Jamila’s Triumph over HIV and Poverty in Guyana

Jamila’s Triumph over HIV and Poverty in Guyana

In 2006, Jamila, a 24 year old Guyanese waitress, took the opportunity to work in a store overseas with the hope of building a better life for her children. But her dreams were dashed when she arrived in the new country and realized the only job available was as a commercial sex worker. She had no money, nowhere to stay, and no one to turn to, so she became a sex worker to survive.  Jamila eventually earned enough to pay for her airfare back to Guyana, where she had left her children with her grandmother.

After her return to Guyana, she was encouraged by a friend to take an HIV test, but though the test was positive, Jamila did not believe it, as she was healthy at the time.

Jamila sought employment at a local logging company as a plywood grader. However, the challenges of her job eventually took a toll on her health and she repeatedly became ill. She thought her illness was a result of the hard work and sought alternative employment. She eventually found work as a caregiver at Guyana Responsible Parenthood Association (GRPA), one of the organizations supported by the USAID-funded, Management Sciences for Health-led, Guyana HIV/AIDS Reduction Program (GHARP II).

In June of 2008, one of Jamila’s ex-boyfriends visited GRPA for an HIV test and was diagnosed with HIV. He gave Jamila’s name as one of his former partners for GRPA to conduct follow up interventions.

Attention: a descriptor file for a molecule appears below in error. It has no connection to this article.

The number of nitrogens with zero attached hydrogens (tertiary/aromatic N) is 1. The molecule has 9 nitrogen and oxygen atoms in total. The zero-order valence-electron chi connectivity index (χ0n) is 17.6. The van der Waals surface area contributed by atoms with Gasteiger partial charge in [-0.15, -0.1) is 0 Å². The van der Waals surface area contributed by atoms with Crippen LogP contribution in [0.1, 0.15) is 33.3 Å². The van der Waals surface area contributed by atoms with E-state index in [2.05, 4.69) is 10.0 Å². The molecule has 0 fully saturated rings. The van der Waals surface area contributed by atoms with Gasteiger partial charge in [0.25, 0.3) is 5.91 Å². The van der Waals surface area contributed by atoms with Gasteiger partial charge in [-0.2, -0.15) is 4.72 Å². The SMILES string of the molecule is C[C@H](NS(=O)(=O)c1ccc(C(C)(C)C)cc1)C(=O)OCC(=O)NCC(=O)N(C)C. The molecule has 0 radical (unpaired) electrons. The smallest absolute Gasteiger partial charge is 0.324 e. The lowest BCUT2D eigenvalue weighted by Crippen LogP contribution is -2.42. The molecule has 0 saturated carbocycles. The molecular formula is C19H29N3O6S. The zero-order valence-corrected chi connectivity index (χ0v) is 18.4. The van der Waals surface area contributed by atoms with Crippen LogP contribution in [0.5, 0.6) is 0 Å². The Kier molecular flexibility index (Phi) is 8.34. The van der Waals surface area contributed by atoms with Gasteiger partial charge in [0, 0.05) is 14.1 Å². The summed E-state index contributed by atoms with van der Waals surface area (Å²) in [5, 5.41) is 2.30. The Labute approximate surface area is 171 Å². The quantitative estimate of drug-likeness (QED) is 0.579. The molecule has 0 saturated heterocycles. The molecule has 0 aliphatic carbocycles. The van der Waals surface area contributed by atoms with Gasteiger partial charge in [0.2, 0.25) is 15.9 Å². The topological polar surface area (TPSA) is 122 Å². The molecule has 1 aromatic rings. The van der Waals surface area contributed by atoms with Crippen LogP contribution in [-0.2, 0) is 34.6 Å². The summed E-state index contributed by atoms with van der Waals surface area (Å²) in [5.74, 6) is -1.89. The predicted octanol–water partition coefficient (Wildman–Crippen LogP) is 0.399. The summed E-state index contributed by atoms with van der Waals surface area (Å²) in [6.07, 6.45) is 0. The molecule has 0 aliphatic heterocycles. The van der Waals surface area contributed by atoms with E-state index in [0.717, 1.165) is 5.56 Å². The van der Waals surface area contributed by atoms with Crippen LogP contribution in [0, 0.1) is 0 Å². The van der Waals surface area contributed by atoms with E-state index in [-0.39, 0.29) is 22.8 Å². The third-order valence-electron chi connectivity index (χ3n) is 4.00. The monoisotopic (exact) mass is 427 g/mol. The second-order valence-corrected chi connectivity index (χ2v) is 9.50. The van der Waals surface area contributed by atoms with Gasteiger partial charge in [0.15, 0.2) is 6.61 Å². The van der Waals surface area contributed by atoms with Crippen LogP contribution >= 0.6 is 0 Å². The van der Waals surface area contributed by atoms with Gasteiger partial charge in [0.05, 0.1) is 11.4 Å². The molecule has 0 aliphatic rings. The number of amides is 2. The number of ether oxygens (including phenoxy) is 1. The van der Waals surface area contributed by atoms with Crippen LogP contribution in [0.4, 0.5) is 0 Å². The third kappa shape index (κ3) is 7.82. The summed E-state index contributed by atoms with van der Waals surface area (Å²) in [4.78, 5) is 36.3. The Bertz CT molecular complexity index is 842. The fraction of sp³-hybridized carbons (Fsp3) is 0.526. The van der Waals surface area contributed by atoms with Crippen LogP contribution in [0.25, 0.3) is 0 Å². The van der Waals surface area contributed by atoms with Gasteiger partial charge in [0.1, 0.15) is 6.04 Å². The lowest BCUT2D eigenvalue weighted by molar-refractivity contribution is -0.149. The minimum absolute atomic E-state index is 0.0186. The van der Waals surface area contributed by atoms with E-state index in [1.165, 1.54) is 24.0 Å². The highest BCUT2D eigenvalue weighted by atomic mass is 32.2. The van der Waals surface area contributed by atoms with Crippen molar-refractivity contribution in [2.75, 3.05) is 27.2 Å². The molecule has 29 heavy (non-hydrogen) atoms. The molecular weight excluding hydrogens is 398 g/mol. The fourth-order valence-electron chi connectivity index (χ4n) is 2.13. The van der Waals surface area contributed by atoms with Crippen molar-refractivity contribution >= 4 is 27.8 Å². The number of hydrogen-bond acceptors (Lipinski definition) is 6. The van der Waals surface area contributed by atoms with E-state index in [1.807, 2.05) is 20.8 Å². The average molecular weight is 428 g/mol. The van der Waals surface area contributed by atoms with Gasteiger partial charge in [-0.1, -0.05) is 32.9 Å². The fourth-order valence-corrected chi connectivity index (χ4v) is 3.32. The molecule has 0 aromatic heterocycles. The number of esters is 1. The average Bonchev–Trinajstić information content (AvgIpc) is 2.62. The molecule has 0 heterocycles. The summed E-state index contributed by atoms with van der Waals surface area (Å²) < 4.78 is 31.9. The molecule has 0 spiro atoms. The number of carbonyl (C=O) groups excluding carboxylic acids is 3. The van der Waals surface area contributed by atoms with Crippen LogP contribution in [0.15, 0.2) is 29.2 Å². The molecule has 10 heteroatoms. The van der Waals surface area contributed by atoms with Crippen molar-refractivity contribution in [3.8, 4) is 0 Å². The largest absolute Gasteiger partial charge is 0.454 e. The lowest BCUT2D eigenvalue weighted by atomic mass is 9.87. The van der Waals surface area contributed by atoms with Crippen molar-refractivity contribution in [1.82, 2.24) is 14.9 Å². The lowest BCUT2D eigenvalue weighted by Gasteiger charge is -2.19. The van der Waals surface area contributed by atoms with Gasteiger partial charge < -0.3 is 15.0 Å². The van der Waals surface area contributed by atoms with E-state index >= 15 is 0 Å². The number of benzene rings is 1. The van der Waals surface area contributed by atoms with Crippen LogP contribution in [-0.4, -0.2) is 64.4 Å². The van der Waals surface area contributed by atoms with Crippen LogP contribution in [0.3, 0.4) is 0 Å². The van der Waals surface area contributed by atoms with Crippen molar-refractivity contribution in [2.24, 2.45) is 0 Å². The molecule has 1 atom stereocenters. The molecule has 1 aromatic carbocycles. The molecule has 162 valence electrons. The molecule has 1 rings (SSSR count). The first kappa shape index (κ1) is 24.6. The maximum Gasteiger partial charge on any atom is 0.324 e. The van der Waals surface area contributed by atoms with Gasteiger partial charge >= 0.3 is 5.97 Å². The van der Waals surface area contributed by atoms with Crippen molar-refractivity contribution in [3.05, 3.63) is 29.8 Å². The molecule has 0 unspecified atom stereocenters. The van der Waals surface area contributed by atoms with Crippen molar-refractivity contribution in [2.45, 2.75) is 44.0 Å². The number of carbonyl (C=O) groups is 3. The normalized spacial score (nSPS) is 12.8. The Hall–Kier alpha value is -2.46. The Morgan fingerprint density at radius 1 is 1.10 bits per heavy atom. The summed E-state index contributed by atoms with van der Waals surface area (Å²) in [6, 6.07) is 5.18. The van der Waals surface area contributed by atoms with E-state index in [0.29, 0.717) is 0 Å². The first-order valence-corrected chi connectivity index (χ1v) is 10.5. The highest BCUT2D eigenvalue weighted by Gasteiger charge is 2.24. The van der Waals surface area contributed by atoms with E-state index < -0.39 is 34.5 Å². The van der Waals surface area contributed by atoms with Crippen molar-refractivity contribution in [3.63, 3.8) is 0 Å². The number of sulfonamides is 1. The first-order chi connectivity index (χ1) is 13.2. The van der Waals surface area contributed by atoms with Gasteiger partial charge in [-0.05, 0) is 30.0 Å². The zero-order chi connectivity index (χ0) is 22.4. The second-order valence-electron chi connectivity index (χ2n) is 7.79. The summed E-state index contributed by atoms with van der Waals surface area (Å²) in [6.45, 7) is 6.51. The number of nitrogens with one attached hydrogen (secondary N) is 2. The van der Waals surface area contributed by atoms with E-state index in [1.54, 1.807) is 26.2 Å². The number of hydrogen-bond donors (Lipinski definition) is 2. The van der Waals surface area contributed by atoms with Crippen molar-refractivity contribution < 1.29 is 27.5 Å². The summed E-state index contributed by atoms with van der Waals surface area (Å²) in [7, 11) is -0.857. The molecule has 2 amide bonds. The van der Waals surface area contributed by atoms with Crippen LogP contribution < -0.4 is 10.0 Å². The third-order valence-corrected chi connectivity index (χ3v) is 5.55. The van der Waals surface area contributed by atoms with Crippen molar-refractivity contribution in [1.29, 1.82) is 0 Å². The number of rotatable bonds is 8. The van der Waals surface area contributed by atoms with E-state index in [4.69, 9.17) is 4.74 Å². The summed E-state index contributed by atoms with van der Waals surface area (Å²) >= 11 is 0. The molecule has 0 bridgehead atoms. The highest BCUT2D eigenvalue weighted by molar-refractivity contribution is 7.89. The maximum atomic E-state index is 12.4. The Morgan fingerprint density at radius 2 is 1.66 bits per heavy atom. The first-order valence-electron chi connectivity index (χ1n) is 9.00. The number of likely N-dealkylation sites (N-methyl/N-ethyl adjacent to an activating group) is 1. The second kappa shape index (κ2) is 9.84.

When Jamila’s second HIV test came back positive, she believed the results. The counselors at GRPA had taught her about the disease, and she now understood that even though she was healthy, it was possible for her to be infected.

Jamila received intensive counseling from GRPA, but she had difficulty coping with the news. She was engaged to be married and feared telling her partner, Mark. She began drinking heavily and walked aimlessly around for a full day. She said, “I stood up on the highway next to a television station for several long hours and I cried and cried and then I made up my mind that I had to disclose my status to my fiancé.”

The counselor at GRPA counseled Jamila on the best disclosure approaches and she decided to meet with Mark and his mother.  Mark reacted violently, as he was scared that he may have contracted HIV from Jamila. His mother, however, was supportive and has stood by her side ever since. Jamila now receives HIV treatment and care at GRPA, where she continues to work as a caregiver.

Jamila and Mark, who remains HIV negative, are now married. Jamila participated in a series of economic empowerment programs run by GRPA, where she gained skills in sewing, cake decorating, and floral arrangements. She has opened her own business selling groceries, garments, and floral arrangements, and her family is now economically stable. “I now feel empowered; as if nothing is impossible, and I am within reach of the life I always dreamed of,” said Jamila.

Mala Persaud, M.A., is Health Systems Manager at the USAID-funded, Management Sciences for Health-led, Guyana HIV/AIDS Reduction Program (GHARP II).

Comments

Gloria Phillips
Education is the key to success. Jamila is now empowered because she has been educated. Hope she uses this opportunity to help educate others. She is also fortunate to have a supportive mother-in-law. HIV persons need loving, supportive friends and family to help them cope. Good luck Jamila.
amar ramessar
Support is critical for persons living with HIV. Jamila was fortunate that she had Her mother-in-law and her husband. This is a great story Good work mala .... keep it up

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